Last week the magnificent Steve Vai played here in Melbourne (read my recent interview with Steve here). I was lucky enough to be offered some free tickets so I invited my old school buddy and his friend, as well as a guy I know who’s had a bit of a hard time recently and who I thought might enjoy the chance to take him mind off it with a gig. Like all Vai gigs it was a wildly diverse experience: blinding virtuosity, humour, melody, showmanship, and all-round good vibes. And I got to meet quite a few I Heart Guitar readers before and after the show, which was really cool. But something my buddy said afterwards really jarred me. Nodding back towards the venue, he asked, in an almost protective tone: Read More …
Here are a couple of great new DiMarzio videos featuring Billy Sheehan.
In this one he talks about discovering hammer-ons from under the shadow of Billy Gibbons’ cowboy hat.
And here he shares a secret trick about his unusual picking technique.This one’s pretty freaking amazing.
Here’s something I whipped up a few months ago just fer laffs.
In the video I’m using an Ibanez RG550MXX 20th Anniversary reissue in roadflare red (#1083 out of 1987), a Marshall DSL50 head, AxeTrak isolated speaker cabinet, MXR/CAE Boost/Overdrive, and MXR Carbon Copy Delay.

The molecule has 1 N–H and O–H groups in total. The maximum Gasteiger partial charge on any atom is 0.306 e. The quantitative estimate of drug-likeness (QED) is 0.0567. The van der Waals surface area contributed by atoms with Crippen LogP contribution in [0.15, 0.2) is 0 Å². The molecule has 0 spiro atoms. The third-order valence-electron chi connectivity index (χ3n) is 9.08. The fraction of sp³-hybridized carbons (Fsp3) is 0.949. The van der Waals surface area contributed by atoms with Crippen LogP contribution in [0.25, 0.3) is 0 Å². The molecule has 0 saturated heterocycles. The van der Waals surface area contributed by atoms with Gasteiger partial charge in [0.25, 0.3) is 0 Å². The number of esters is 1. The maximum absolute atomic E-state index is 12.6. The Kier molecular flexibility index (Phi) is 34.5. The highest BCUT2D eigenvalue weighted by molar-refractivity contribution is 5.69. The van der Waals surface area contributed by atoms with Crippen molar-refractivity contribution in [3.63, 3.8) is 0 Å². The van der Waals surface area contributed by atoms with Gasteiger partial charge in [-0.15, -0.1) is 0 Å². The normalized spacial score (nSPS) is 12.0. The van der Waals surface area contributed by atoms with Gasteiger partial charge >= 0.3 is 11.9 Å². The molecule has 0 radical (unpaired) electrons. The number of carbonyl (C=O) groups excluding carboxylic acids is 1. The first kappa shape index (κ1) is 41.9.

Just saw this on an Australian news site, but no doubt it’s already big news out there.
The story reads, in part:
YOUTUBE will block all music videos from being viewed by users in Britain after it was unable to reach a deal with a royalty collection group.
The world’s largest video sharing website said PRS for Music, a British collection society that collects royalties on behalf of nearly 50,000 composers, was asking it to pay “many, many times” more than the previous licensing agreement that expired.
“The costs are simply prohibitive for us – under PRS’s proposed terms, we would lose significant amounts of money with every playback,” the company said.
The move is the latest sign of the tension between YouTube and the music industry.
It also indicates that YouTube is resolving to keep operating costs under control as it strives to generate profits for owner Google.
YouTube said PRS was unclear about which songs would be included in the renewed license.
“We’ve been talking to them for a long time and we’re still talking to them,” said Patrick Walker, YouTube director of video partnerships for Europe, Middle East and Africa.
CLICK HERE for the rest of the story.
So what does it all mean? Is it a contract negotiation ploy? Will this be applied across the entire music category? Will it affect unsigned bands? Both parties, YouTube and PRS for Music, stand to lose a lot if they can’t reach an agreement. What are your thoughts on this one?
Personally I’m kinda amazed that YouTube hasn’t officially aligned with a retailer, or even set up their own, to link to high-quality paid downloads of an artist’s discography and videos. Kinda seems like a logical step, no?